On July 29, 2020, the Smart Electric Power Alliance (SEPA), supported by NIST funding, reported the addition of three standards to its smart grid Catalog of Standards. The Catalog consists of over 80 national and international standards, and is a key reference for utilities, manufacturers, regulators, consumers, and other stakeholders, who are developing and deploying smart grid technologies. The standards recently added to the Catalog include:
The addition of these standards further aids smart grid interoperability, which is also being advanced by NIST’s Framework and Roadmap for Smart Grid Interoperability Standards, Release 4.0.
In June 2020, NIST released the Global City Teams Challenge Smart Agriculture and Rural SuperCluster Workshop Report 2020, which provides the findings of the February 2020 workshop, with attendees from government, industry, and academia.
Panelists at the workshop described broadband as being similar to electricity in its foundational role, and noted that broadband can help to spread smart technologies, transforming rural areas. Broadband also can enable data analytics for predictive farming, thus reducing its risks and increasing use of robotics to improve productivity. Additionally, broadband can expand tele-health to rural communities needing medical care, a capability that was reported to provide significant results in treating diabetes in rural southwest Georgia. Broadband can also support educational opportunities in rural areas, including tribal lands.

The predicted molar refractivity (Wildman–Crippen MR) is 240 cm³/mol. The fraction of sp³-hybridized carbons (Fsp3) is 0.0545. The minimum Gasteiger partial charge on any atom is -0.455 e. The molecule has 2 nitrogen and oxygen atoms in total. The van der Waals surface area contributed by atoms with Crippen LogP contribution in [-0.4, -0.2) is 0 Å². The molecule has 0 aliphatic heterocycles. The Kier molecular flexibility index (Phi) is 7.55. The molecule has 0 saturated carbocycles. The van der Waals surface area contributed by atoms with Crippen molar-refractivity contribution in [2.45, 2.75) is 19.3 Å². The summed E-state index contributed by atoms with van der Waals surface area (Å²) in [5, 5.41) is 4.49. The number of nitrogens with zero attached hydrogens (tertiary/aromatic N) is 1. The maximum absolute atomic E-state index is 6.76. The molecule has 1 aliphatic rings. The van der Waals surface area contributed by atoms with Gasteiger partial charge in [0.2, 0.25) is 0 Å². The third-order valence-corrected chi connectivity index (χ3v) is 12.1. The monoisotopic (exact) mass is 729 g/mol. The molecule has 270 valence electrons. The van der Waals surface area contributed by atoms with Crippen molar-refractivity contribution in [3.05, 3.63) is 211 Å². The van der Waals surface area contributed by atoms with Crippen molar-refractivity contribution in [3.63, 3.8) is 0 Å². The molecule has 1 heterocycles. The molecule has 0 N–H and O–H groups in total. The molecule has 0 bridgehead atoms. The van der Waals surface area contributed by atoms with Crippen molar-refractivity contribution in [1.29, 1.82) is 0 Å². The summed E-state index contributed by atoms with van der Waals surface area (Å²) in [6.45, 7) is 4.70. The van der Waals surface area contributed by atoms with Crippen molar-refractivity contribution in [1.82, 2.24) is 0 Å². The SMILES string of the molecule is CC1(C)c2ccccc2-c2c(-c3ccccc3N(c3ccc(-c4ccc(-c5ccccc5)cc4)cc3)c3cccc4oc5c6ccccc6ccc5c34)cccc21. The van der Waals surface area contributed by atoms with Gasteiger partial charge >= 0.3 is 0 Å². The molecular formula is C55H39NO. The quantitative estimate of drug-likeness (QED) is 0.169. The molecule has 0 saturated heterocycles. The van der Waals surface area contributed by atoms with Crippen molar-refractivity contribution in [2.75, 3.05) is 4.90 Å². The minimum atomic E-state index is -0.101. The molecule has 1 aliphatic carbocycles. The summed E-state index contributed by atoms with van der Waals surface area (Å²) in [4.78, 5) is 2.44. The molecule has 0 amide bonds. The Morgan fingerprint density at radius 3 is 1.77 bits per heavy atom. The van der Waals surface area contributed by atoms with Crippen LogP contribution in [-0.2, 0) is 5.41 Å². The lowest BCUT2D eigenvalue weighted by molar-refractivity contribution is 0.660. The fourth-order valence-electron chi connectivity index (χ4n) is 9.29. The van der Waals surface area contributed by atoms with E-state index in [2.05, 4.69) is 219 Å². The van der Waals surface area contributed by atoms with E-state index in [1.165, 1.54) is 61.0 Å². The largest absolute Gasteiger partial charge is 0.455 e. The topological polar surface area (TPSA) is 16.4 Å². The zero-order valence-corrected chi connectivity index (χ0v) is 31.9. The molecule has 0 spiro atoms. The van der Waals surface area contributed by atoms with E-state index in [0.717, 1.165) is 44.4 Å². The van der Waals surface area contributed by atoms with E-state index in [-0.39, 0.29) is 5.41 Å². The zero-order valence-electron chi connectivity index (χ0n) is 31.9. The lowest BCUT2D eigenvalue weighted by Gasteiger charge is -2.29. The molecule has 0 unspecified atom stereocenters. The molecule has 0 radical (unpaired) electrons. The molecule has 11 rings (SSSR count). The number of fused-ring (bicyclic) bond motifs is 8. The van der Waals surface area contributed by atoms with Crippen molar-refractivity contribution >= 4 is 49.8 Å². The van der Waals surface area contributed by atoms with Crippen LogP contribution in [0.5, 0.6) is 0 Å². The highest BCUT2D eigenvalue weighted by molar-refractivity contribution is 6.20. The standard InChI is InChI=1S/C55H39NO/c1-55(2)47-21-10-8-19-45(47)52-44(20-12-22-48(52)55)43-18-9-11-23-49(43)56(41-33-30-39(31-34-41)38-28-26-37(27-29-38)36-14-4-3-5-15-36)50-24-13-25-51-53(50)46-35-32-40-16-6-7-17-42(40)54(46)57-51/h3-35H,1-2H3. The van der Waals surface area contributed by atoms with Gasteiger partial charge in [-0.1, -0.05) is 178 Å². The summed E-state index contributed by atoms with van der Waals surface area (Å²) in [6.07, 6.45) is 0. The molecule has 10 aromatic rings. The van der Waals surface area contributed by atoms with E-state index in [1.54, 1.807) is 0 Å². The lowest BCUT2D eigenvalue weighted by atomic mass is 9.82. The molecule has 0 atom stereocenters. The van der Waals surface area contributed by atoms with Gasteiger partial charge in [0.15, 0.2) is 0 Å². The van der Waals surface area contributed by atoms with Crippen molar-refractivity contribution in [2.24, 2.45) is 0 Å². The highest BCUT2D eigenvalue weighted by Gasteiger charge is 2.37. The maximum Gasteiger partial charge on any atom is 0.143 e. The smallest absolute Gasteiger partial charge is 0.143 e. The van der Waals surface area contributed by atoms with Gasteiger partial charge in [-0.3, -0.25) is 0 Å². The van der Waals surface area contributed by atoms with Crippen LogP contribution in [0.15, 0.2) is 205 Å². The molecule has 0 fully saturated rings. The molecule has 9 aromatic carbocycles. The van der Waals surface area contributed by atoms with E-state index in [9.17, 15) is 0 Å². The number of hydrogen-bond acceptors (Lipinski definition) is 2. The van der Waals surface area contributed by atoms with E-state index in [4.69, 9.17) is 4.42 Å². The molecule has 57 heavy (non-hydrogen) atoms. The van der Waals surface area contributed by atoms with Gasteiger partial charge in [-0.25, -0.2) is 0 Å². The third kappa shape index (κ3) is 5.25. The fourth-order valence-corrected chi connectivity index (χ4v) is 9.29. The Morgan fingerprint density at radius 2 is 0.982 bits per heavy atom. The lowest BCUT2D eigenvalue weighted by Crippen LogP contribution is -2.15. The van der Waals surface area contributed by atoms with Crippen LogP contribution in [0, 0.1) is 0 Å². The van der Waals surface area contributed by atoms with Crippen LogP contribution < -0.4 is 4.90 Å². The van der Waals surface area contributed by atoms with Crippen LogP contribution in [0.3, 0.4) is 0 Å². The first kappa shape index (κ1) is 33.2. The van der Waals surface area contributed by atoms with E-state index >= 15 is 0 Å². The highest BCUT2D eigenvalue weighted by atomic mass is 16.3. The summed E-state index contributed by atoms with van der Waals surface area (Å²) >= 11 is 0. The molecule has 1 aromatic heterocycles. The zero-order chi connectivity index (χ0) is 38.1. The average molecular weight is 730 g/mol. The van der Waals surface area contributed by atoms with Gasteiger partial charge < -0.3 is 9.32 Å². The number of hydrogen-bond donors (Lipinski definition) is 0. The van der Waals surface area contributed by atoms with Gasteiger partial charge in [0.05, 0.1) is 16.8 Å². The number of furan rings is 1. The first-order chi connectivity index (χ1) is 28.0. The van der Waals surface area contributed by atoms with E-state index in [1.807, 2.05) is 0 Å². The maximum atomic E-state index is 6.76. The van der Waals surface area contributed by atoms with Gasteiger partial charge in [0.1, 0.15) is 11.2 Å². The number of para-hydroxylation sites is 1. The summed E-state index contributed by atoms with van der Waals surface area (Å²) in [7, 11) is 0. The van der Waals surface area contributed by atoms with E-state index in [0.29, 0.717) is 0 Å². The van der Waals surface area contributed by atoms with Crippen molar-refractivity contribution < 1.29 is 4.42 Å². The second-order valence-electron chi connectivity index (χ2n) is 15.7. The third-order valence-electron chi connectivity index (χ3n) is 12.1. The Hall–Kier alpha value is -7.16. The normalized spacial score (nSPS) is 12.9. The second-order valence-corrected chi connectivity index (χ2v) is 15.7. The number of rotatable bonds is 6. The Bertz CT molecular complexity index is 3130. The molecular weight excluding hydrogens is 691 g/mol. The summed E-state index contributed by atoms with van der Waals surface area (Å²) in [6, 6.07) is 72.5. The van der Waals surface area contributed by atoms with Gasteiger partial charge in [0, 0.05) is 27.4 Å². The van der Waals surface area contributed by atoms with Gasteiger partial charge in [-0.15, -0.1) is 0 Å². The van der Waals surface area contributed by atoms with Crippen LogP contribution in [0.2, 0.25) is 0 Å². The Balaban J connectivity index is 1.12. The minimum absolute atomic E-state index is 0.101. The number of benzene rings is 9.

Much of rural America lacks adequate broadband coverage, and workshop participants discussed several ideas to support deployment in remote areas, including:
The report will inform NIST's development of a consensus-based smart cities and communities framework, and will guide widespread smart agriculture and rural initiatives.
NIST's Global City Teams Challenge is co-sponsoring the third annual Cybersecurity Symposium for Smart Cities, to be conducted virtually, October 14-16, 2020. Attendance is free, and the Symposium's theme is "One World Together via Technologies." It will showcase the evolving vision of Smart and Secure Cities and Communities, and how secure cyber-physical systems can be achieved through broad public-private partnerships. The event will include high-level speakers from NIST, the Department of Homeland Security, the National Telecommunications and Information Administration, local governments, nonprofits, small business associations, and universities. More information and registration can be found online.